|The digestive tract of the spatangoid echinoid Echinocardium cordatum (Echinodermata): morphofunctional study|In: Acta Zoologica (Stockholm). Svenska Bokfoerlaget: Stockholm. ISSN 0001-7272, more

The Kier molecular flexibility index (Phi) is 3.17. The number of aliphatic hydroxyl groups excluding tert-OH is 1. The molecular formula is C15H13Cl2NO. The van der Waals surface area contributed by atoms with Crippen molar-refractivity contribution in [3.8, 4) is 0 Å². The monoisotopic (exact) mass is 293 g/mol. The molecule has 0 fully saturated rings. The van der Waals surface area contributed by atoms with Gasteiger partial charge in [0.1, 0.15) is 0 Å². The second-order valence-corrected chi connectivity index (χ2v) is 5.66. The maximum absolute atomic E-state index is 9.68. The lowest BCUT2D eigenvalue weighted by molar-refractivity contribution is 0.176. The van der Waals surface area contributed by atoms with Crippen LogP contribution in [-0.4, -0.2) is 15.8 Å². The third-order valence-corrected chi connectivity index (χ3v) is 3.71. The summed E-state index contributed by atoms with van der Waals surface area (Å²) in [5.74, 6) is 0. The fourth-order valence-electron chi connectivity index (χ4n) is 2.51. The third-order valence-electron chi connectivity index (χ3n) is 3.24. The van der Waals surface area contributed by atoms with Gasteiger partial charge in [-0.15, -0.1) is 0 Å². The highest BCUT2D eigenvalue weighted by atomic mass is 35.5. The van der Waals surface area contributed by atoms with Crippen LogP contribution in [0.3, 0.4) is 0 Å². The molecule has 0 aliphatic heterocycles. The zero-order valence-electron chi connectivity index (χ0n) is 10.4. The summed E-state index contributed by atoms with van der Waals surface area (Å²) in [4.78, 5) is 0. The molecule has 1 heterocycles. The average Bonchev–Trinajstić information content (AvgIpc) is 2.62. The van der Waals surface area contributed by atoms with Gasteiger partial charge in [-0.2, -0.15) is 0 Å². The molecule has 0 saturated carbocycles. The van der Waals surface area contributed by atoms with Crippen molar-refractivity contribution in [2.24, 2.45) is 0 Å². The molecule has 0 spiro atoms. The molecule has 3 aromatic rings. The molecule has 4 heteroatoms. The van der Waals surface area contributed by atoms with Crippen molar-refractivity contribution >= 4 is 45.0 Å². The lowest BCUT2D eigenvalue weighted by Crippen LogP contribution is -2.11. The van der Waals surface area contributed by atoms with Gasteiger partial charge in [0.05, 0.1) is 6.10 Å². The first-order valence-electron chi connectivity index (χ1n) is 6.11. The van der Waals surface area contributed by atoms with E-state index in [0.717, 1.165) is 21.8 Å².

Echinocardium cordatum is a detritus-feeder. Its digestive tract has three functional parts: the mucus-secreting oesophagus where lubrication and sediment compaction occur, the protein-secreting stomach and gastric caecum where extracellular digestion occurs, and the absorptive non-secretory siphon, intestine, intestinal caecum and rectum. Each region harbours typical enterocytes. Acinar mucous glands occur in the posterior oesophagus prior to the incurrent aperture of the siphon; their secretions prevent sediment grains from entering the siphon and may be stimulated by epineural nerves running in the connective tissue layer. The siphon is a sucking organ, and its cytological features indicate that it is a site for absorption of dissolved organic matter. Enterocytes of the intestinal caecum show basal specializations, suggesting that it is a site of active exchange between coelom and gut. This caecum contains symbiotic sulphide-oxidizing bacteria. Collagen fibres are well developed in organs subjected to severe deformations (e.g., oesophagus and siphon); elastic-like fibres are conspicuous around haemal lacunae and at the attachment areas of gut-suspending mesenteries. Circular muscles are seen along the whole gut, whereas longitudinal muscles may be absent in areas such as the siphon. The bulky alimentary bolus that occurs in the ascending segments of the gut is transported by peristalsis; the scattered sediment grains that occur in horizontal segments are presumably moved by the contractions of the gut-suspending mesenteries.